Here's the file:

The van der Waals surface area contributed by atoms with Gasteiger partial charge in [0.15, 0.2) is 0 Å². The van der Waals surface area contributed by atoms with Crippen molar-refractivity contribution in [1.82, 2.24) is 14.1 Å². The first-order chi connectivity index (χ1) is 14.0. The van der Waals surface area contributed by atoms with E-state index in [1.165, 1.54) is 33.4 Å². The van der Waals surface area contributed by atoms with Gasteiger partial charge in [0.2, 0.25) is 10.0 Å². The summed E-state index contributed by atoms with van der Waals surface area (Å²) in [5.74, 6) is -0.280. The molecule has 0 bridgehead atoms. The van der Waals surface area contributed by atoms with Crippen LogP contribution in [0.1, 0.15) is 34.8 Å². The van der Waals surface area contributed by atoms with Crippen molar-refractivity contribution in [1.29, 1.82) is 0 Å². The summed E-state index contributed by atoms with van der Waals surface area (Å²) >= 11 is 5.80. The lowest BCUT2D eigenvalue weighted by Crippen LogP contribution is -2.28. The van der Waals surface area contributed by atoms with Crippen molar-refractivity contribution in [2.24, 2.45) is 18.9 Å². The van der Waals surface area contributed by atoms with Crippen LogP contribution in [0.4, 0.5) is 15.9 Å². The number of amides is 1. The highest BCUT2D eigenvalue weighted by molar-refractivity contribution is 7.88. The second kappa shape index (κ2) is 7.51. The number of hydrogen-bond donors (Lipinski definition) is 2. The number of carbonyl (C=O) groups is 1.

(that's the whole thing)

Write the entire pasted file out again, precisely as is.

The van der Waals surface area contributed by atoms with Gasteiger partial charge in [0.15, 0.2) is 0 Å². The van der Waals surface area contributed by atoms with Crippen molar-refractivity contribution in [1.82, 2.24) is 14.1 Å². The first-order chi connectivity index (χ1) is 14.0. The van der Waals surface area contributed by atoms with E-state index in [1.165, 1.54) is 33.4 Å². The van der Waals surface area contributed by atoms with Gasteiger partial charge in [0.2, 0.25) is 10.0 Å². The summed E-state index contributed by atoms with van der Waals surface area (Å²) in [5.74, 6) is -0.280. The molecule has 0 bridgehead atoms. The van der Waals surface area contributed by atoms with Crippen LogP contribution in [0.1, 0.15) is 34.8 Å². The van der Waals surface area contributed by atoms with Crippen molar-refractivity contribution in [1.29, 1.82) is 0 Å². The summed E-state index contributed by atoms with van der Waals surface area (Å²) >= 11 is 5.80. The lowest BCUT2D eigenvalue weighted by Crippen LogP contribution is -2.28. The van der Waals surface area contributed by atoms with Crippen molar-refractivity contribution in [2.24, 2.45) is 18.9 Å². The van der Waals surface area contributed by atoms with Crippen LogP contribution in [0.4, 0.5) is 15.9 Å². The number of amides is 1. The highest BCUT2D eigenvalue weighted by molar-refractivity contribution is 7.88. The second kappa shape index (κ2) is 7.51. The number of hydrogen-bond donors (Lipinski definition) is 2. The number of carbonyl (C=O) groups is 1.